The second place you can see stuff I'm interested is on my Google Reader Shared page. I use Google Reader all the time to keep track of sites that get updated, and if you have me listed as a Google Talk contact, you should see my Shared Items right in your Google Reader (or you can use the page). Here's some cool items I've shared as some of my favorites:
- Dietrich gets a knife for his 10th birthday.
- Notifications of major new releases of WordPress or Drupal, as well as a case study of the new FastCompany.com and Drupal usability testing.
- Joel on Software on headphone jacks and web standards.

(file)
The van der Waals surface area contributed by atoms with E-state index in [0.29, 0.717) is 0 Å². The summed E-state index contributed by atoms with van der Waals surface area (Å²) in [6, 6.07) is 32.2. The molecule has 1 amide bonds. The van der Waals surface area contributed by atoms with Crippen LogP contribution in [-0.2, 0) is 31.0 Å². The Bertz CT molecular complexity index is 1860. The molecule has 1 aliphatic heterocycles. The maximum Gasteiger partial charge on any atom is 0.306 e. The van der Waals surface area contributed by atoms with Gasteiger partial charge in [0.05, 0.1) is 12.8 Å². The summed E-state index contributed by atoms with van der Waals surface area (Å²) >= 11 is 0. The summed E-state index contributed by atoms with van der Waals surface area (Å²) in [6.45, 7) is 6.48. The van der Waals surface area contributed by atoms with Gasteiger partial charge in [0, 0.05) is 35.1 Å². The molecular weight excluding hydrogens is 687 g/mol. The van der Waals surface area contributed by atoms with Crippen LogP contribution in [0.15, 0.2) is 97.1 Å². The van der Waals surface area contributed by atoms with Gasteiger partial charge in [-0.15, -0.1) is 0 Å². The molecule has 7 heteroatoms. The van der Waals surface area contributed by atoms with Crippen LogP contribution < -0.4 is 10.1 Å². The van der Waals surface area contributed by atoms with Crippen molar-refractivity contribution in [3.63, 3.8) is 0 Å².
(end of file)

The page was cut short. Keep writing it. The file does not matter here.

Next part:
- Shaun Groves talks about Compassion, helping kids, and how Twitter makes you dumb.
- Info about the amazing Google App Engine.
- Lots of cool ThinkGeek products that caught my eye.
- A demo of Google Charts and ranting about Microsoft.
- A former teacher's meditation on John The Baptist from the men's retreat.
- A bunch of hilarious Twitter one-liners from Merlin Mann, a Mac lover and productivity expert.
I'd say that if you want to know what I'm thinking about and doing, just bookmark the Pownce and Google Reader pages and keep up with the reading. If I do have longer, more thoughtful posts to put up, I will keep posting them here. Also, a regular feature showing off my many stylish T-shirts may be in the works as well for this blog.